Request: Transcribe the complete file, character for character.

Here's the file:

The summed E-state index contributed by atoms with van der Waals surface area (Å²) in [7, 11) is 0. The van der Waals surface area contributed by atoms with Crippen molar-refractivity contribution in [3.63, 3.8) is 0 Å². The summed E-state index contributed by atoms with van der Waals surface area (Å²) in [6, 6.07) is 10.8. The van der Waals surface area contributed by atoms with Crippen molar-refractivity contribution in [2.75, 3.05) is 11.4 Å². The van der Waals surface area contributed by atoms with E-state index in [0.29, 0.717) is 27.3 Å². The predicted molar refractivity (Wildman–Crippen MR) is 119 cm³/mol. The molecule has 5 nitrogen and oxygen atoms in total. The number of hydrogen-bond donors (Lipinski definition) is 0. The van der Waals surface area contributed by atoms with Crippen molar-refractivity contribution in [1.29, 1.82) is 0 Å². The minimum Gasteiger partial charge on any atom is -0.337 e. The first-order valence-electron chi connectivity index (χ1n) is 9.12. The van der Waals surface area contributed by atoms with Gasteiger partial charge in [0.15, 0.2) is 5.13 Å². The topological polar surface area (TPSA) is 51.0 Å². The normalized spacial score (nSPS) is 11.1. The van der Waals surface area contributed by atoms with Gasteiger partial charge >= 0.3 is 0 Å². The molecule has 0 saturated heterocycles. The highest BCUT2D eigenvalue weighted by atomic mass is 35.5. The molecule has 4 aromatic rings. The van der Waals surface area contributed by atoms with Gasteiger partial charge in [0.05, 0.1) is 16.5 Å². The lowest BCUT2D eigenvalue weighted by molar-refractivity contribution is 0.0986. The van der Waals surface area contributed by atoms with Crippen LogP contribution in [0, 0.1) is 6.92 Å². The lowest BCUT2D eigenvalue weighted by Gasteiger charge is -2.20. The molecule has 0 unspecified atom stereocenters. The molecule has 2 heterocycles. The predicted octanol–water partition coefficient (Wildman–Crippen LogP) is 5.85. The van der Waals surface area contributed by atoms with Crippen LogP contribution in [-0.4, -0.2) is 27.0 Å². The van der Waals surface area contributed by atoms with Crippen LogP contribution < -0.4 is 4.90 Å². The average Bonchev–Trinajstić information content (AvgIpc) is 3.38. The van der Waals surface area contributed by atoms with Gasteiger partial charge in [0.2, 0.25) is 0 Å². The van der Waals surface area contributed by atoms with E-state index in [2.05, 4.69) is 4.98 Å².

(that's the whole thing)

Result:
The summed E-state index contributed by atoms with van der Waals surface area (Å²) in [7, 11) is 0. The van der Waals surface area contributed by atoms with Crippen molar-refractivity contribution in [3.63, 3.8) is 0 Å². The summed E-state index contributed by atoms with van der Waals surface area (Å²) in [6, 6.07) is 10.8. The van der Waals surface area contributed by atoms with Crippen molar-refractivity contribution in [2.75, 3.05) is 11.4 Å². The van der Waals surface area contributed by atoms with E-state index in [0.29, 0.717) is 27.3 Å². The predicted molar refractivity (Wildman–Crippen MR) is 119 cm³/mol. The molecule has 5 nitrogen and oxygen atoms in total. The number of hydrogen-bond donors (Lipinski definition) is 0. The van der Waals surface area contributed by atoms with Crippen molar-refractivity contribution in [1.29, 1.82) is 0 Å². The minimum Gasteiger partial charge on any atom is -0.337 e. The first-order valence-electron chi connectivity index (χ1n) is 9.12. The van der Waals surface area contributed by atoms with Gasteiger partial charge in [0.15, 0.2) is 5.13 Å². The topological polar surface area (TPSA) is 51.0 Å². The normalized spacial score (nSPS) is 11.1. The van der Waals surface area contributed by atoms with Gasteiger partial charge >= 0.3 is 0 Å². The molecule has 0 saturated heterocycles. The highest BCUT2D eigenvalue weighted by atomic mass is 35.5. The molecule has 4 aromatic rings. The van der Waals surface area contributed by atoms with Gasteiger partial charge in [0.05, 0.1) is 16.5 Å². The lowest BCUT2D eigenvalue weighted by molar-refractivity contribution is 0.0986. The van der Waals surface area contributed by atoms with Crippen LogP contribution in [0, 0.1) is 6.92 Å². The lowest BCUT2D eigenvalue weighted by Gasteiger charge is -2.20. The molecule has 0 unspecified atom stereocenters. The molecule has 2 heterocycles. The predicted octanol–water partition coefficient (Wildman–Crippen LogP) is 5.85. The van der Waals surface area contributed by atoms with Crippen LogP contribution in [-0.4, -0.2) is 27.0 Å². The van der Waals surface area contributed by atoms with Crippen LogP contribution < -0.4 is 4.90 Å². The average Bonchev–Trinajstić information content (AvgIpc) is 3.38. The van der Waals surface area contributed by atoms with Gasteiger partial charge in [0.2, 0.25) is 0 Å². The van der Waals surface area contributed by atoms with E-state index in [2.05, 4.69) is 4.98 Å².